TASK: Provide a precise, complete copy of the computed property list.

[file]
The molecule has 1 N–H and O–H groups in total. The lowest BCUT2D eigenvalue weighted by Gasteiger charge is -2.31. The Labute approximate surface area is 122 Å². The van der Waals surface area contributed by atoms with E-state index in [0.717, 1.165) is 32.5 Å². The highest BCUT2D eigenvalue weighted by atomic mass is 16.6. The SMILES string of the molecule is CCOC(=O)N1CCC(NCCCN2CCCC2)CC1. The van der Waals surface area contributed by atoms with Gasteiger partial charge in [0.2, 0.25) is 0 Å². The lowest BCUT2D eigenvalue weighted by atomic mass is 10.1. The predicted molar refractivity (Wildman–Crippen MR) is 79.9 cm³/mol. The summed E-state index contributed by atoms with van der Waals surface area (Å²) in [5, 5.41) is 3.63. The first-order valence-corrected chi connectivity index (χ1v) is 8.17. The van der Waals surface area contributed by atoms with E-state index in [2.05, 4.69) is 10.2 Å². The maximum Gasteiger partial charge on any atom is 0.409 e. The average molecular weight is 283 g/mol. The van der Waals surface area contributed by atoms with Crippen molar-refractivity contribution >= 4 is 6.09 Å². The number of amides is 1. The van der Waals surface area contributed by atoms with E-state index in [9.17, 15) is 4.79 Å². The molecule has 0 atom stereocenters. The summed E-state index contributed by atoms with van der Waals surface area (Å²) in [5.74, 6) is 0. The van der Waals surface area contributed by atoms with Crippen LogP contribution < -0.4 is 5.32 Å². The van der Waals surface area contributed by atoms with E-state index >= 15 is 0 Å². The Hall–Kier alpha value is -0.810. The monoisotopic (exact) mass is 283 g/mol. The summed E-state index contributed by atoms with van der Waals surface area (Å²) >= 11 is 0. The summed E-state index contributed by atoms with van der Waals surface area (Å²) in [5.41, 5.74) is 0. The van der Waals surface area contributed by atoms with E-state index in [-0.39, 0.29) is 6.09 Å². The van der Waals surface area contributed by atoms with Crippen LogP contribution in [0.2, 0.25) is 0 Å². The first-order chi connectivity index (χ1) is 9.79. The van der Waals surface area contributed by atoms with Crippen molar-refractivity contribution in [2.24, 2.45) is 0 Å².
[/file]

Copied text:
The molecule has 1 N–H and O–H groups in total. The lowest BCUT2D eigenvalue weighted by Gasteiger charge is -2.31. The Labute approximate surface area is 122 Å². The van der Waals surface area contributed by atoms with E-state index in [0.717, 1.165) is 32.5 Å². The highest BCUT2D eigenvalue weighted by atomic mass is 16.6. The SMILES string of the molecule is CCOC(=O)N1CCC(NCCCN2CCCC2)CC1. The van der Waals surface area contributed by atoms with Gasteiger partial charge in [0.2, 0.25) is 0 Å². The lowest BCUT2D eigenvalue weighted by atomic mass is 10.1. The predicted molar refractivity (Wildman–Crippen MR) is 79.9 cm³/mol. The summed E-state index contributed by atoms with van der Waals surface area (Å²) in [5, 5.41) is 3.63. The first-order valence-corrected chi connectivity index (χ1v) is 8.17. The van der Waals surface area contributed by atoms with E-state index in [2.05, 4.69) is 10.2 Å². The maximum Gasteiger partial charge on any atom is 0.409 e. The average molecular weight is 283 g/mol. The van der Waals surface area contributed by atoms with Crippen molar-refractivity contribution >= 4 is 6.09 Å². The number of amides is 1. The van der Waals surface area contributed by atoms with E-state index in [9.17, 15) is 4.79 Å². The molecule has 0 atom stereocenters. The summed E-state index contributed by atoms with van der Waals surface area (Å²) in [5.74, 6) is 0. The van der Waals surface area contributed by atoms with Crippen LogP contribution < -0.4 is 5.32 Å². The van der Waals surface area contributed by atoms with E-state index >= 15 is 0 Å². The Hall–Kier alpha value is -0.810. The monoisotopic (exact) mass is 283 g/mol. The summed E-state index contributed by atoms with van der Waals surface area (Å²) >= 11 is 0. The summed E-state index contributed by atoms with van der Waals surface area (Å²) in [5.41, 5.74) is 0. The van der Waals surface area contributed by atoms with E-state index in [-0.39, 0.29) is 6.09 Å². The van der Waals surface area contributed by atoms with Crippen LogP contribution in [0.2, 0.25) is 0 Å². The first-order chi connectivity index (χ1) is 9.79. The van der Waals surface area contributed by atoms with Crippen molar-refractivity contribution in [2.24, 2.45) is 0 Å².